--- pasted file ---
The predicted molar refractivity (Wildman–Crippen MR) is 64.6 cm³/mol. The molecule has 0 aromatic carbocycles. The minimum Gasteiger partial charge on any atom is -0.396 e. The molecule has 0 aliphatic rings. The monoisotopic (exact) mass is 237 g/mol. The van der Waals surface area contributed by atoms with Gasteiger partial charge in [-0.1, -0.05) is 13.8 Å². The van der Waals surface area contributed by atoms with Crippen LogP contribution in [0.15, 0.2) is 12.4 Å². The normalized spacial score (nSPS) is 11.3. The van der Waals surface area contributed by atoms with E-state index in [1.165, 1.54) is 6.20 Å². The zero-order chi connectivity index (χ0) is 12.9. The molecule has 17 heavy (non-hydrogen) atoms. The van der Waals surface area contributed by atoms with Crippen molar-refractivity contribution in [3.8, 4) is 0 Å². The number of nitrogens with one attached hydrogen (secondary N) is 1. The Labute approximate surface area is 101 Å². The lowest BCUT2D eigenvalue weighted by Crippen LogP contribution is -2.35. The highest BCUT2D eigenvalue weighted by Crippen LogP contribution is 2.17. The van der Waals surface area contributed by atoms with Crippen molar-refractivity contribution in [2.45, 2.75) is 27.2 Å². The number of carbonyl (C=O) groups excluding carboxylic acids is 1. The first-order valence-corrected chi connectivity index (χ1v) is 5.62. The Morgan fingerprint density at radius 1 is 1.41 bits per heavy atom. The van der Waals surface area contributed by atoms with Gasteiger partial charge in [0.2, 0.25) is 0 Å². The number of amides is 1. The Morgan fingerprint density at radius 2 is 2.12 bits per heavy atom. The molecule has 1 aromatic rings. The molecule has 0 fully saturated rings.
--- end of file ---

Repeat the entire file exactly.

The predicted molar refractivity (Wildman–Crippen MR) is 64.6 cm³/mol. The molecule has 0 aromatic carbocycles. The minimum Gasteiger partial charge on any atom is -0.396 e. The molecule has 0 aliphatic rings. The monoisotopic (exact) mass is 237 g/mol. The van der Waals surface area contributed by atoms with Gasteiger partial charge in [-0.1, -0.05) is 13.8 Å². The van der Waals surface area contributed by atoms with Crippen LogP contribution in [0.15, 0.2) is 12.4 Å². The normalized spacial score (nSPS) is 11.3. The van der Waals surface area contributed by atoms with E-state index in [1.165, 1.54) is 6.20 Å². The zero-order chi connectivity index (χ0) is 12.9. The molecule has 17 heavy (non-hydrogen) atoms. The van der Waals surface area contributed by atoms with Crippen molar-refractivity contribution in [3.8, 4) is 0 Å². The number of nitrogens with one attached hydrogen (secondary N) is 1. The Labute approximate surface area is 101 Å². The lowest BCUT2D eigenvalue weighted by Crippen LogP contribution is -2.35. The highest BCUT2D eigenvalue weighted by Crippen LogP contribution is 2.17. The van der Waals surface area contributed by atoms with Crippen molar-refractivity contribution in [2.45, 2.75) is 27.2 Å². The number of carbonyl (C=O) groups excluding carboxylic acids is 1. The first-order valence-corrected chi connectivity index (χ1v) is 5.62. The Morgan fingerprint density at radius 1 is 1.41 bits per heavy atom. The van der Waals surface area contributed by atoms with Gasteiger partial charge in [0.2, 0.25) is 0 Å². The number of amides is 1. The Morgan fingerprint density at radius 2 is 2.12 bits per heavy atom. The molecule has 1 aromatic rings. The molecule has 0 fully saturated rings.